It was in the fall of 2012 when I purchased my first smartphone. Perhaps what I was most excited about, as a college student journalist, was the ability to receive breaking news alerts on my phone from all the major news outlets. I could find out about major developments right as they were happening. My first one? An alert from NBC, saying a video had been leaked of Mitt Romney saying 47 percent of Americans don’t pay income taxes.
Four and a half years and two smart phones later, I was getting ready to go to work recently and heard my phone buzz in the next room. The tone it sounded let me know it was a news alert from CNN. I rushed over to see what it said.
“CNN Breaking News: Beyonce pregnant with twins.”
Now, nothing against Beyonce. Seriously, I wish her the best. But was that really worth a breaking news alert? Especially from a media source that wasn’t TMZ?
It’s one of the most aggravating developments I see in modern media. Too much of the content that outlets consider as breaking news is neither breaking nor newsworthy.
A consequence of the digital revolution, smartphones now make it easier for news sources to sell their content as breaking to get consumers’ attention, since they can make anyone who has their app installed on their phone stop what they’re doing to look at their notifications and see it. They don’t need to be watching TV or reading a newspaper. And we’re on our phones all the time.
Indeed, the amount of people using news notifications has tripled over the last three years in many countries, the Reuters Institute found. A third of Americans subscribe to them. Not surprisingly, news organizations have been steadily increasing the amount of alerts they push out. The average number of alerts per day is around 10, and there’s substantial evidence that more alerts lead to more frequent usage of specific news apps, which leads to more revenue. Sure, that’s a basic business model.
But when every single thing that happens becomes worthy of news alerts, it makes a lot of sense that people, like me, become more annoyed than informed and may ultimately choose to uninstall a certain news app. And Reuters says a quarter of smartphone users do just that.
What’s even worse is when stories that actually warrant an alert don’t get one. On my phone, I have apps for The Associated Press, CNN, NBC, NBC Nightly News, Politico, The New York Times, USA Today, NPR, The Hill, BBC News, The Huffington Post and various TV stations and newspapers in my local area. All of them are equipped to send out breaking news alerts. Many of them sent out alerts about Beyonce’s pregnancy. But only one, the Times, sent out one when House Republicans voted privately to gut an ethics office that had been created as an independent watchdog on lawmakers. The others did eventually — the next day.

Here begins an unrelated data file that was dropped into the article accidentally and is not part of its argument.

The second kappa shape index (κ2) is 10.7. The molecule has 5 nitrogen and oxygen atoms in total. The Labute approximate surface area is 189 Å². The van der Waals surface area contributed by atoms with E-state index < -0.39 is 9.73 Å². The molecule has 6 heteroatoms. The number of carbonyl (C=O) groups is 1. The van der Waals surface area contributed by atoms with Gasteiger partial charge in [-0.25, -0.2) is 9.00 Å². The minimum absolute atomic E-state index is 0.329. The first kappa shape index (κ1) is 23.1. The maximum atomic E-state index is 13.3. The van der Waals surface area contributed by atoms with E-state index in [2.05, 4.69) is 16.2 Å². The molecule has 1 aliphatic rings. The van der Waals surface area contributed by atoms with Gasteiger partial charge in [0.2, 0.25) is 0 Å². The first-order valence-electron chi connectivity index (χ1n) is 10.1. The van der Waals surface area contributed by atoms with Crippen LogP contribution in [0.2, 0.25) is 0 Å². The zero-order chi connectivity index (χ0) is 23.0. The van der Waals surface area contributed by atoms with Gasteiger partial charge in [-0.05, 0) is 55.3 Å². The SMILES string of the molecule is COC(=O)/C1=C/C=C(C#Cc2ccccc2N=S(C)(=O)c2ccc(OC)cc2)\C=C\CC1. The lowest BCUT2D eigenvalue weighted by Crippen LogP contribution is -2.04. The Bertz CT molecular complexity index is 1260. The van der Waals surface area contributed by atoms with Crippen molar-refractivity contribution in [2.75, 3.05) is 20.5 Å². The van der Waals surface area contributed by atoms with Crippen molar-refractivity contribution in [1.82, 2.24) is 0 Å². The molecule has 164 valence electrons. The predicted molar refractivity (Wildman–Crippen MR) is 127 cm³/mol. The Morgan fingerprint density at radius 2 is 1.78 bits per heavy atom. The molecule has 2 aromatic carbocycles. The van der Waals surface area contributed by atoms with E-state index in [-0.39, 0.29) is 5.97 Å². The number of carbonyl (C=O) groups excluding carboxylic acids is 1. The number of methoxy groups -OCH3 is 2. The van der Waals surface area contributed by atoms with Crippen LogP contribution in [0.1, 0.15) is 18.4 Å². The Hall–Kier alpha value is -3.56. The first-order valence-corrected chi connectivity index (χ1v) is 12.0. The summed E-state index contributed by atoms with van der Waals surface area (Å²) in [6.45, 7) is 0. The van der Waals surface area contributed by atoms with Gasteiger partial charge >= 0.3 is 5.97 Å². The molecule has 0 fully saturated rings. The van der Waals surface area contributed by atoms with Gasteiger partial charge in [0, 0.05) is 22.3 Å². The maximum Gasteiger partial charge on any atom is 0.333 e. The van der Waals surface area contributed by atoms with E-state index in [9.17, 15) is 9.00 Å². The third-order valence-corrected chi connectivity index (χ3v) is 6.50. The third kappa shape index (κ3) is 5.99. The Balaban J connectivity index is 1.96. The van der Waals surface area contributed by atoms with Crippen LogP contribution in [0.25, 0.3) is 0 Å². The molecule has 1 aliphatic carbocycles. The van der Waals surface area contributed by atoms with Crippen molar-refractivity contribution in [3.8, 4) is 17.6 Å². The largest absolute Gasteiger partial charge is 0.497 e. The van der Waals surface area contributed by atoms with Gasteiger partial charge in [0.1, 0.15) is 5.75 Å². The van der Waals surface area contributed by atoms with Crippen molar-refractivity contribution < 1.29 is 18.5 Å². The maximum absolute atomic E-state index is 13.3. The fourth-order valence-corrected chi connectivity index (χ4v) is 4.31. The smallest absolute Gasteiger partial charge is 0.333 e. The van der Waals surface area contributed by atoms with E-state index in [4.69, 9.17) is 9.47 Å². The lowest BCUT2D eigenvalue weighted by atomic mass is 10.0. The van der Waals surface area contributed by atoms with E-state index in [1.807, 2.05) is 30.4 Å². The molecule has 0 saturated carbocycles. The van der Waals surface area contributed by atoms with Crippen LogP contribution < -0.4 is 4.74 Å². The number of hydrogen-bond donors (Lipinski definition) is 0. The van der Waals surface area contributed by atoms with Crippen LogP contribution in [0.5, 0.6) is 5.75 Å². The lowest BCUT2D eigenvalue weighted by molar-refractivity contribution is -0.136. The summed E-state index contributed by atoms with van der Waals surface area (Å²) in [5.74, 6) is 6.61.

But it’s not just about smartphones. Internet news websites love to put “BREAKING” in all caps in front of their stories and cable news stations religiously use the words “breaking news” on their screen banners. Then each network has their own graphics montage that lasts a few seconds, usually accompanied by dramatic music and a deep voice that is profoundly overused.
Just the other day, on CNN, I watched an anchor say “and we have some breaking news to get to you. Let’s go to that breaking news right now.” Then instead of just saying it, I saw the five-second graphic showing the letters “CNN” fly around, with a voice saying “this is CNN breaking news.” Then I instantly saw another breaking news graphic wipe across the screen, before the shot returned to the anchor, who then again said “and we’re following the breaking news.” Then finally after all that, we were told what was so damn important. Guess what? It wasn’t.
And it’s almost amusing when they try to create breaking new out of nothing. They’ll use “breaking” to describe the beginning of a press conference — even though everyone knew long before when it would start. Scheduled events aren’t breaking. Even more ridiculous, I distinctively remember when Pope Francis visited the U.S. in 2015 a TV headline reading “Breaking news: Pope’s Mass ends.”
You’ve got to be kidding me.
And even if the news was breaking at one point, outlets love to milk it as long as they can. A story that broke in the afternoon will still have the “breaking news” banner and reporters will still call it that long into the evening. On Fox News I recently saw them use their “Fox News Alert” graphic to tell us that Attorney General Jeff Sessions had announced he would recluse himself from any investigation into the Trump campaign’s possible ties to Russia — which had happened a full 24 hours prior. They might as well just say “we have breaking news … there’s nothing new to report on.”
News organizations aren’t oblivious about this either. In 2014, NBC’s Chuck Todd criticized CNN on Twitter about it, saying “wait, so when did finding NOTHING get characterized as ‘breaking news’?” Funny enough, a CNN producer hit back at Todd, tweeting a picture of a shot of MSNBC with a “breaking news” banner with words next to it saying “no trace has been found of the plane or the 239 people aboard.”
So yeah, they were literally reporting that nothing new had happened.
The simple truth is, some stories are just not as important as others. Suffocating us with news that is sensationalized just makes our press look foolish and overeager for an audience in my eyes. It just gives us a reason to ignore it.
And don’t even get me started on the use of the phrase “exclusive interview.”
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